When allegations of sexual assault or harassment are levelled, the credibility of both the accuser and accused is on the line. Usually, neither emerges unscathed. Even after the U.S. Senate voted 52 to 48 last October to confirm Clarence Thomas to the Supreme Court, his critics argued that a cloud of suspicion would continue to hang over him. And University of Oklahoma law professor Anita Hill, who told a Senate panel that Thomas pressed her for dates and used lewd language about bestiality and rape to intimidate her, was portrayed by Thomas supporters as either a liar or an unbalanced, spumed woman. Said Hill in a TV interview last week: “I was publicly vilified.”
In the months following the televised inquiry, which reached 20 million homes, Howard Levitt, a Toronto lawyer who specializes in wrongful-dismissal suits, said that his firm has fielded a growing number of sexual harassment complaints. Women “feel less stigmatized” about coming forward, Levitt said. “People are understanding for the first time that you don’t have to be raped for it to be sexual harassment; it can just be a poisoned work atmosphere, jokes and comments, comeons and nude pictures and men talking to each other about their exploits.”
But some men express concern that sexual harassment is poorly defined, and that actions they consider innocent may get them in trouble. “Some men are feeling fairly threatened,” said Jon Shapiro, 45, an adviser to the Sexual
Harassment Policy Office at the University of British Columbia. “I’ll have men say, ‘Give me a fist of things I shouldn’t say or do.’ ” He added: “I tell them to be sensitive, to use a little discretion. But some see that as an infringement, an imposition—and it bugs a lot of men.” Israel Balter, a lawyer at Levitt’s firm, maintains that while many womens’ claims are legitimate, some who lay sexual harassment complaints “have no basis for doing so—their allegations are malicious or frivolous.” Those cases, he says, can be “a device for extortion because men are afraid of spouses, of exposure, of a reputation that will be difficult to salvage once the allegation is levelled.”
The situation is equally complex in daterape cases. In December, during the televised rape trial of William Kennedy Smith in Palm Beach, Fla., millions of viewers watched his accuser, her face hidden, give seven hours of emotional testimony as the defence sought repeatedly to point out inconsistencies in her account. A week after Smith’s acquittal, his accuser, 30-year-old Patricia Bowman, identified herself by name in a TV interview. Bowman said that she came forward to urge victims to press charges despite the ordeal of a trial. She added: “I’m terrified that potential victims who have seen my case will not report because of what’s happened to me.”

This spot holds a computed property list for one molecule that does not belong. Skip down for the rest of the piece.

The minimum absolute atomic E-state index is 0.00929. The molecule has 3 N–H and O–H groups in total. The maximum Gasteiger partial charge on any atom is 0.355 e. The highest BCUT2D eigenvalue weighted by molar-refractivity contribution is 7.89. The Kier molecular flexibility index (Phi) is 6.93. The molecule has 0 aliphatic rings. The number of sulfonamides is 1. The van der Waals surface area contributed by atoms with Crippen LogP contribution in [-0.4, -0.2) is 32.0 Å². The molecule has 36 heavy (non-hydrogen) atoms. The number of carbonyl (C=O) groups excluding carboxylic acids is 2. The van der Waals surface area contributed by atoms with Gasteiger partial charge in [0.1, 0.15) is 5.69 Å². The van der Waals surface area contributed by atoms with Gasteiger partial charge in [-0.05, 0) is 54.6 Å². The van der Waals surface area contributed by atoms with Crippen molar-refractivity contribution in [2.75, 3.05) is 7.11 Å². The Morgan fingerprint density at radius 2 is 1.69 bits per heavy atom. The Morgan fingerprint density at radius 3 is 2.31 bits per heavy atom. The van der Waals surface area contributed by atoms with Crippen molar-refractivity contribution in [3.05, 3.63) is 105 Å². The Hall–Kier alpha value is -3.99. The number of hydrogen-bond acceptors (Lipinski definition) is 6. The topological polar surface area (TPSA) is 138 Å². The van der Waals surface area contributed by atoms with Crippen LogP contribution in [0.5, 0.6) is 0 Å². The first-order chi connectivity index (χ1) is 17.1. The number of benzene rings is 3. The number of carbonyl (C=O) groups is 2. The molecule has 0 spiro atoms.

In fact, many women—experts’ estimates range from 60 to 90 per cent of all sexualassault victims—fail to report the crime to police. Some say that they do not think that they will be believed. Others express wariness of the criminal-justice system or fear of their assailants. Those fears have been particularly prevalent in small, isolated communities,
small, communities, counsellors say. “Years ago, people felt threatened to even bring someone to court,” said Rita Arey, community counsellor for the Métis association in Aklavik, a remote Arctic settlement of 900 people. “Everyone knows everyone. The offender’s family or the whole community would look down on you.” But encouraged by trained counsellors, Arey said, “more of these cases are being reported now.”
An 18-year-old woman at the University College of Cape Breton in Sydney, N.S., says that she did not want to press charges after three male students allegedly gang-raped her on Sept. 21. “I was afraid to,” she wrote to Maclean ’s last week in response to written questions. “I wanted to forget about it.” But the parent of another student reported the allegations to the local RCMP, who then questioned the woman. Four days after the alleged
WOMEN SPEAKING OUT Reports of sexual assaults increase In Canada* 1983 1988 Canada 13,851 29,111 Newfoundland 262 869 Prince Edward Island 51 118 Nova Scotia 360 896 New Brunswick 232 870 Quebec 2,090 3,778 Ontario 4,773 9,769 Manitoba 836 1,746 Saskatchewan 565 1,046 Alberta 1,930 3,484 British Columbia 2,544 6,140 Yukon 51 86 Northwest Territories 157 309 ‘More than 90 per cent of assaults are against women. Experts estimate that more than half of all sexual assaults in Canada still go unreported.
assault, police charged the woman with mischief, saying that she had made unsubstantiated charges.